Rigg from The Thieves of Nottica is not a power fantasy but was meant to be a realistic person (setting aside the alien shapeshifting) who still triumphs in the end and beats the odds.  The same goes for Thalcu in The Harvest, and pretty much all my characters.

And I wonder if this is a good thing or a bad thing because most people read genre fiction to escape and, therefore, expect to be able to self-insert themselves on power fantasy protagonists.

Ah well. I don’t write to please, I write what I want.

This post is about how I came to the conclusion that Davidge is actually a “mary sue” — or at least would be called such if male characters were ever criticized on the same level as female characters.

Before proceeding, turn your sarcasm detector on. Is it on? You’ll need it for the rest of this post.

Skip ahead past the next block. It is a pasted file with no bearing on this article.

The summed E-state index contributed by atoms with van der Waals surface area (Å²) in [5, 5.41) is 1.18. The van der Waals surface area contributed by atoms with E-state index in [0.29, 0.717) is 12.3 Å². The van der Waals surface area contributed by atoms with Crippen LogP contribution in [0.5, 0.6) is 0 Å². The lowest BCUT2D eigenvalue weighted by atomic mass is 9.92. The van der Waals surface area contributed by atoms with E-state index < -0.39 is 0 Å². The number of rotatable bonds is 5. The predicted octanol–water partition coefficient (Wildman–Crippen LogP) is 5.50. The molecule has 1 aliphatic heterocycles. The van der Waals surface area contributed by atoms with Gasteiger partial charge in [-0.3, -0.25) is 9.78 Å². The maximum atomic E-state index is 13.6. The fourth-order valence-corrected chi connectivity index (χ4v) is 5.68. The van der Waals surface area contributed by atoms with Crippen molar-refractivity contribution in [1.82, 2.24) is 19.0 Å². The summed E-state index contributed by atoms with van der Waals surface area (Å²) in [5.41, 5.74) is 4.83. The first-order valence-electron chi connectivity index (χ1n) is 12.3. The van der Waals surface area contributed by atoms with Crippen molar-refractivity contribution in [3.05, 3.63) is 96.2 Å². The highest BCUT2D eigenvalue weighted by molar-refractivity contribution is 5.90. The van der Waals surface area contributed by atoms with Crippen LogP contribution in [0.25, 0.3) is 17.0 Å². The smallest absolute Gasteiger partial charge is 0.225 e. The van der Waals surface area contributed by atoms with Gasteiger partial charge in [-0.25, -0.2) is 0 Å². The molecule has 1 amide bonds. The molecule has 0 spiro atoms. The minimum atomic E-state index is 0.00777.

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saving the world with paperclips and string

After recently finishing The Harvest, I realized tonight that I love having my characters defeat their enemies with something simple and unexpected.

If you get to the end of one of my novels, expect the hero to defeat the villain with a pencil in the eye or whatever the hell is lying around. Or they might use something simple that was presented earlier.

To get spoilerific, Rigg from The Thieves of Nottica and Thalcu from The Harvest both do this at the end of their respective stories.

It’s hilarious to me that things so small and seemingly harmless could be so deadly. It’s basically a subtle statement about all my non-masculine, non-warrior female heroes.

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I’m so excited (and I just can’t hide it)

I’mma bout to lose control and I think I like it!

Finished Chapter 8 today (as of 4/2/2017) and I’m pretty happy with how it turned out.